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Brian May CBE, PhD, ARCS, FRAS, and a founding member of Queen, is a world-renowned guitarist, songwriter, producer and performer.

May abandoned his PhD studies at Imperial College London in 1974 when Queen’s popularity first exploded but always retained a keen interest in astronomy, and has been a regular contributor to “The Sky at Night,” BBC TV’s monthly astronomy program hosted by Sir Patrick Moore.

Returning to astrophysical research in 2006, he was awarded his PhD and is now Chancellor of John Moores University, and a patron to a number of charities, including the Mercury Phoenix Trust and the British Bone Marrow Donor Association.

The value of open access is an on-going debate, at least in the science community, with some stating that it leads to greater citations and others concerned that it leads to less rigorous research outside free internet sources.

A new Cornell study says that while "open access" or free online articles get read more often, they don't get cited more often in academic literature, which goes against the conventional wisdom.

The reason, suggest Cornell graduate student Philip Davis and colleagues, is that most researchers probably already have all the access they need to relevant articles.

So free is nice but everyone still gets paid journals anyway.

To-date, solar power is a marginal, boutique alternative to mainstream energy but MIT researchers say they have overcome a major barrier to large-scale, cost-effective solar power: efficiently storing energy for use when the sun doesn't shine.

Solar power is currently a daytime-only energy source because storing extra solar energy for later use is prohibitively expensive and grossly inefficient. MIT researchers say have hit upon a simple, inexpensive, highly efficient process for storing solar energy.

Inspired by the photosynthesis performed by plants, Daniel Nocera, the Henry Dreyfus Professor of Energy at MIT and Matthew Kanan, a postdoctoral fellow in Nocera's lab, have developed an unprecedented process that will allow the sun's energy to be used to split water into hydrogen and oxygen gases. Later, the oxygen and hydrogen may be recombined inside a fuel cell, creating carbon-free electricity to power your house or your electric car, day or night.


It may seem like an odd marketing campaign but "Come visit Spain, the European point of entry for cocaine" remains apt.

A study of randomly selected Spanish euro notes carried out by chemists at the University of Valencia (UV) has shown that they contained traces of cocaine at an average concentration of 155 micrograms, which is the highest rate in Europe, according to an article published in the latest issue of Trends in Analytical Chemistry. The researchers also carried out a comparative study of the methods currently used in detecting the presence of cocaine on bank notes worldwide.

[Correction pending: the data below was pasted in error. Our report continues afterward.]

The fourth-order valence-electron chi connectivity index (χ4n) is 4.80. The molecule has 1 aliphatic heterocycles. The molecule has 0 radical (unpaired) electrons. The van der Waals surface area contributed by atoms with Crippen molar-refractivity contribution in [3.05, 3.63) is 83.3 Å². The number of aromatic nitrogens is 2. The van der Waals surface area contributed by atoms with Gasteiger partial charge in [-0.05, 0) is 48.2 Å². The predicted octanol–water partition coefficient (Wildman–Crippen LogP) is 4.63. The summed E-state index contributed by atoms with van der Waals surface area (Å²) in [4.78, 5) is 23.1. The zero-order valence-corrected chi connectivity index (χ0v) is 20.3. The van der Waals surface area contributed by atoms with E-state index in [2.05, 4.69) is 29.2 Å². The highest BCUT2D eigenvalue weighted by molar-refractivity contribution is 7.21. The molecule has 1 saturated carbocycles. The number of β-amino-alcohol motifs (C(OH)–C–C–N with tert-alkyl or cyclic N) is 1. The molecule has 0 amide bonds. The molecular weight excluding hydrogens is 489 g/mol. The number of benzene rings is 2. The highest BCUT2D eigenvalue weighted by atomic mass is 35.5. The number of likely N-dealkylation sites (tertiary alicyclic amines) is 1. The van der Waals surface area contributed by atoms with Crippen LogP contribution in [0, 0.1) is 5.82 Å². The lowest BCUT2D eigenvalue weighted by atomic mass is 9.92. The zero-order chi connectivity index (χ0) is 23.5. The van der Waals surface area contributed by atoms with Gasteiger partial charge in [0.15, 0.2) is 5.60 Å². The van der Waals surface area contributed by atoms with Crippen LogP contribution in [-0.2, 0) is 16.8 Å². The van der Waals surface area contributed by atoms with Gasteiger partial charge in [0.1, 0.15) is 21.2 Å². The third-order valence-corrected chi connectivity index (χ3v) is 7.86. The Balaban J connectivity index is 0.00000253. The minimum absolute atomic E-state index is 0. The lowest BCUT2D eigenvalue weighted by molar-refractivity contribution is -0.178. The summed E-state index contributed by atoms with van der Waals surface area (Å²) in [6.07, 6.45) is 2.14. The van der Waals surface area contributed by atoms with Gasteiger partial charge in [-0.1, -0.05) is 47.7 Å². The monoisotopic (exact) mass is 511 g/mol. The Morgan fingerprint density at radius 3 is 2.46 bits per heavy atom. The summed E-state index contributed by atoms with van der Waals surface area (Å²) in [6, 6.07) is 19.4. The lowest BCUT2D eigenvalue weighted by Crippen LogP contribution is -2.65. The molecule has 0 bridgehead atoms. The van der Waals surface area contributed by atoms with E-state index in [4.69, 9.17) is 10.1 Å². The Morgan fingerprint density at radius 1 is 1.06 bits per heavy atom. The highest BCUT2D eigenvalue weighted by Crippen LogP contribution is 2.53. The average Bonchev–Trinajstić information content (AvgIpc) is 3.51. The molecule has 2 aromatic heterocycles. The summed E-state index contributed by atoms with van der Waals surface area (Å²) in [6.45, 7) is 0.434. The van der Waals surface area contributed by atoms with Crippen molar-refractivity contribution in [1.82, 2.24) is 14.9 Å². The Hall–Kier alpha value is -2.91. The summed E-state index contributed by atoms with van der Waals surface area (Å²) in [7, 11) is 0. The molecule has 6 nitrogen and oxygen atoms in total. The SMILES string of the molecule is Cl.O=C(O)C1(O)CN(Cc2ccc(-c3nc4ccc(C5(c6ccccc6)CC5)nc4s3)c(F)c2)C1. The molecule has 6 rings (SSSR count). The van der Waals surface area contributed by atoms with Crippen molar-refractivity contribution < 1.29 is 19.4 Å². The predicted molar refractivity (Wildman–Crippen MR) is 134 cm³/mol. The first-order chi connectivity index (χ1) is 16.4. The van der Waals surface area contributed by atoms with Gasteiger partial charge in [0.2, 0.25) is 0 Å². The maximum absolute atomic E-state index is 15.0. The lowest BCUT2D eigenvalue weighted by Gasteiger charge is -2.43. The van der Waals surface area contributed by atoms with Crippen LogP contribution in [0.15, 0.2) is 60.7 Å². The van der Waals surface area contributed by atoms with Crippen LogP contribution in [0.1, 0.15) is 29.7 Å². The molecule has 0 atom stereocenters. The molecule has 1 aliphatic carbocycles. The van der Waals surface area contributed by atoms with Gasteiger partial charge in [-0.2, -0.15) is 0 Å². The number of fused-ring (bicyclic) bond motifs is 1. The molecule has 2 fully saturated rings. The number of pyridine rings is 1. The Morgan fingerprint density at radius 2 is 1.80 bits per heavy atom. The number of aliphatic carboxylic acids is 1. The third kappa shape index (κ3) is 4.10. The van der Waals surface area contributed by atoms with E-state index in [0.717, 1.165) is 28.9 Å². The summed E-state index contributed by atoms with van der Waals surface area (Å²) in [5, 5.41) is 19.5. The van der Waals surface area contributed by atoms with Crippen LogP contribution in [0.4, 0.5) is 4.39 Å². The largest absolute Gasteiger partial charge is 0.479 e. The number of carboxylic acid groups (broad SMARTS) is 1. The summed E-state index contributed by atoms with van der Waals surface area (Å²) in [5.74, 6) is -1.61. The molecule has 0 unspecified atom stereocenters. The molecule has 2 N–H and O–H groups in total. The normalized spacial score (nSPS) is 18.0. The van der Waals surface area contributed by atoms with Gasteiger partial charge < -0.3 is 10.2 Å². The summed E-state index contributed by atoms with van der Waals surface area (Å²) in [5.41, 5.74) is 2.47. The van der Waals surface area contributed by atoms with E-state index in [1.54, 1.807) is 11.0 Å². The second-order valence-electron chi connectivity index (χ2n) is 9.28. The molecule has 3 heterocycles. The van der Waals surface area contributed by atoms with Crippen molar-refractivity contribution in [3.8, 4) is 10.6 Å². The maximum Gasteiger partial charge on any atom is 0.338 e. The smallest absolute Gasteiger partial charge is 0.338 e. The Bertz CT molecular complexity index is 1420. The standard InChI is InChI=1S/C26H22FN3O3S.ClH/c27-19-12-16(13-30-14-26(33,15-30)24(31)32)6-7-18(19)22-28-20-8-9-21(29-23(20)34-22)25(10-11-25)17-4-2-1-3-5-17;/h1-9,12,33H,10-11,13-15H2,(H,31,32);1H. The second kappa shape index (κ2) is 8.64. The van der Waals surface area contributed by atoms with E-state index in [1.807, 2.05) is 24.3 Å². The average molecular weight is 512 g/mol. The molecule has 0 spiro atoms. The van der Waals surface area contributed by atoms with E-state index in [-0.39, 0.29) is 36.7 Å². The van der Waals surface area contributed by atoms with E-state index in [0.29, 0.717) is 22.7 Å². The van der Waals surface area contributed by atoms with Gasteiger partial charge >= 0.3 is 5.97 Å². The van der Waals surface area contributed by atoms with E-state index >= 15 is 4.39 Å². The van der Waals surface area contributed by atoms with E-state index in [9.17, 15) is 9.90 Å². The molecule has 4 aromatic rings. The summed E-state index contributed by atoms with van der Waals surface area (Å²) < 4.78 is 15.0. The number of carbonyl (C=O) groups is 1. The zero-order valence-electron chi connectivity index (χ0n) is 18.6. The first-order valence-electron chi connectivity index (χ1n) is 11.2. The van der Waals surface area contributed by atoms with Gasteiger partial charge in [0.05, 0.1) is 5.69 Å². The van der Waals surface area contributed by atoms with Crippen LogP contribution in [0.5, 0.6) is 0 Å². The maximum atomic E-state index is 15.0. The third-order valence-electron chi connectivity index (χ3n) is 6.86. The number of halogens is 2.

The most recent report from the United Nations Office on Drugs and Crime warns that Spain is still the major point of entry of cocaine into Europe. In 2006, 41% of all hauls of the drug made on the continent were made on Spanish soil, where 50 metric tonnes were seized, followed by Portugal, with 35 metric tonnes. The UN also says the rate of cocaine use doubled in Spain between 1999 and 2005, increasing from 1.6% to 3% of those aged between 15 and 64, which is more than twice the rate for western Europe as a whole (1.2%).


Geoscientists have long presumed that the tropics remained warm throughout Earth's last major glaciation 300 million years ago but new evidence indicates that cold temperatures episodically gripped even equatorial latitudes at that time.

Geologist Gerilyn Soreghan of Oklahoma University found evidence for this conclusion in the preservation of an ancient glacial landscape in the Rocky Mountains of western Colorado. Three hundred million years ago, the region was part of the tropics. The continents then were assembled into the supercontinent Pangaea.

Climate model simulations are unable to replicate such cold tropical conditions for this time period, said Soreghan. "We are left with the prospect that what has been termed our 'best-known' analogue to Earth's modern glaciation is in fact poorly known."


We have long been fascinated by the concept of absolute zero, the temperature at which everything comes to a complete stop, but physics tells us absolute zero cannot be reached but only approached - and the closer you get, the more interesting phenomena you find.

Three scientists from ESF's EUROCORES Programme EuroQUAM gave insight into this 'cool' matter at the event "The Amazing Quantum World of Ultra Cold Matter", held at this year's ESOF (Euroscience Open Forum) in Barcelona. It was co-organized by the European Science Foundation (ESF) and The Institute of Photonic Sciences (ICFO) within the collaborative research programme "Cold Quantum Matter" (EuroQUAM).

Maciej Lewenstein leads the quantum optics theory group at ICFO and is a Humboldt Research Prize Awardee.